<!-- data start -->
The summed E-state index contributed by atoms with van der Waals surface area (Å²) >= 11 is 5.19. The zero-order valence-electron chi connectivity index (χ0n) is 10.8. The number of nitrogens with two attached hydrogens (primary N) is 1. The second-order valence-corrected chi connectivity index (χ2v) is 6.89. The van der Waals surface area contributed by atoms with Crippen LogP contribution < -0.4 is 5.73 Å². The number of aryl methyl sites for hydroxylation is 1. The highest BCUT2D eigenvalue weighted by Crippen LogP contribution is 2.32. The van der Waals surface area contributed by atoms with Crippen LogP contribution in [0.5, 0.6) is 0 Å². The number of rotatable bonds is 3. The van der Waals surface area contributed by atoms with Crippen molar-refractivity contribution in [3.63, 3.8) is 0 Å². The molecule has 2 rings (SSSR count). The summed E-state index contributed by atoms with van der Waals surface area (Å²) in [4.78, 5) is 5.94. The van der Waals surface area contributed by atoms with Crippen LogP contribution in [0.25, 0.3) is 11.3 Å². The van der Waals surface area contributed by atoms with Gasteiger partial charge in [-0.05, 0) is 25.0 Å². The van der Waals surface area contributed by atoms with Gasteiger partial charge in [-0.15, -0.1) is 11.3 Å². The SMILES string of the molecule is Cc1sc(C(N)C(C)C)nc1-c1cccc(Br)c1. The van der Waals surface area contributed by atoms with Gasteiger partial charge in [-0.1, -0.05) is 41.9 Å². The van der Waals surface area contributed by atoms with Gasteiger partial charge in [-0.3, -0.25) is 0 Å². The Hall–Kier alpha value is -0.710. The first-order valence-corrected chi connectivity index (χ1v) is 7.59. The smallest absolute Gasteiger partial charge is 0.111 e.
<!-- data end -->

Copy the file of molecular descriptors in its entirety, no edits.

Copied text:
The summed E-state index contributed by atoms with van der Waals surface area (Å²) >= 11 is 5.19. The zero-order valence-electron chi connectivity index (χ0n) is 10.8. The number of nitrogens with two attached hydrogens (primary N) is 1. The second-order valence-corrected chi connectivity index (χ2v) is 6.89. The van der Waals surface area contributed by atoms with Crippen LogP contribution < -0.4 is 5.73 Å². The number of aryl methyl sites for hydroxylation is 1. The highest BCUT2D eigenvalue weighted by Crippen LogP contribution is 2.32. The van der Waals surface area contributed by atoms with Crippen LogP contribution in [0.5, 0.6) is 0 Å². The number of rotatable bonds is 3. The van der Waals surface area contributed by atoms with Crippen molar-refractivity contribution in [3.63, 3.8) is 0 Å². The molecule has 2 rings (SSSR count). The summed E-state index contributed by atoms with van der Waals surface area (Å²) in [4.78, 5) is 5.94. The van der Waals surface area contributed by atoms with Crippen LogP contribution in [0.25, 0.3) is 11.3 Å². The van der Waals surface area contributed by atoms with Gasteiger partial charge in [-0.05, 0) is 25.0 Å². The van der Waals surface area contributed by atoms with Gasteiger partial charge in [-0.15, -0.1) is 11.3 Å². The SMILES string of the molecule is Cc1sc(C(N)C(C)C)nc1-c1cccc(Br)c1. The van der Waals surface area contributed by atoms with Gasteiger partial charge in [-0.1, -0.05) is 41.9 Å². The van der Waals surface area contributed by atoms with Gasteiger partial charge in [-0.3, -0.25) is 0 Å². The Hall–Kier alpha value is -0.710. The first-order valence-corrected chi connectivity index (χ1v) is 7.59. The smallest absolute Gasteiger partial charge is 0.111 e.